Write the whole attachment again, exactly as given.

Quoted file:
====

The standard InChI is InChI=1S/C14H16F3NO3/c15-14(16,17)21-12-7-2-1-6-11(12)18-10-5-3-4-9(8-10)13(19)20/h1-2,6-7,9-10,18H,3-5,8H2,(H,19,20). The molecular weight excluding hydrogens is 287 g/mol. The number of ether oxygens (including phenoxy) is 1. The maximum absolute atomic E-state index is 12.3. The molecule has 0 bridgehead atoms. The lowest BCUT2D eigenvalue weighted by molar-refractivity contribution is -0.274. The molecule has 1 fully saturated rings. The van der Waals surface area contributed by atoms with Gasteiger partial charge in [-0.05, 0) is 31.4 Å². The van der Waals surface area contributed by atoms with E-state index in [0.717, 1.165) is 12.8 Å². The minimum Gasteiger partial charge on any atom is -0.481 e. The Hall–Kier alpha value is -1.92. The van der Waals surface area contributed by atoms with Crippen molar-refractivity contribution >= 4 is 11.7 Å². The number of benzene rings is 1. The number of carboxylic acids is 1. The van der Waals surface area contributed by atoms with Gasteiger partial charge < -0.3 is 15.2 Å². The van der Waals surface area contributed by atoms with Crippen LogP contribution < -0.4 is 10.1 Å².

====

The standard InChI is InChI=1S/C14H16F3NO3/c15-14(16,17)21-12-7-2-1-6-11(12)18-10-5-3-4-9(8-10)13(19)20/h1-2,6-7,9-10,18H,3-5,8H2,(H,19,20). The molecular weight excluding hydrogens is 287 g/mol. The number of ether oxygens (including phenoxy) is 1. The maximum absolute atomic E-state index is 12.3. The molecule has 0 bridgehead atoms. The lowest BCUT2D eigenvalue weighted by molar-refractivity contribution is -0.274. The molecule has 1 fully saturated rings. The van der Waals surface area contributed by atoms with Gasteiger partial charge in [-0.05, 0) is 31.4 Å². The van der Waals surface area contributed by atoms with E-state index in [0.717, 1.165) is 12.8 Å². The minimum Gasteiger partial charge on any atom is -0.481 e. The Hall–Kier alpha value is -1.92. The van der Waals surface area contributed by atoms with Crippen molar-refractivity contribution >= 4 is 11.7 Å². The number of benzene rings is 1. The number of carboxylic acids is 1. The van der Waals surface area contributed by atoms with Gasteiger partial charge < -0.3 is 15.2 Å². The van der Waals surface area contributed by atoms with Crippen LogP contribution < -0.4 is 10.1 Å².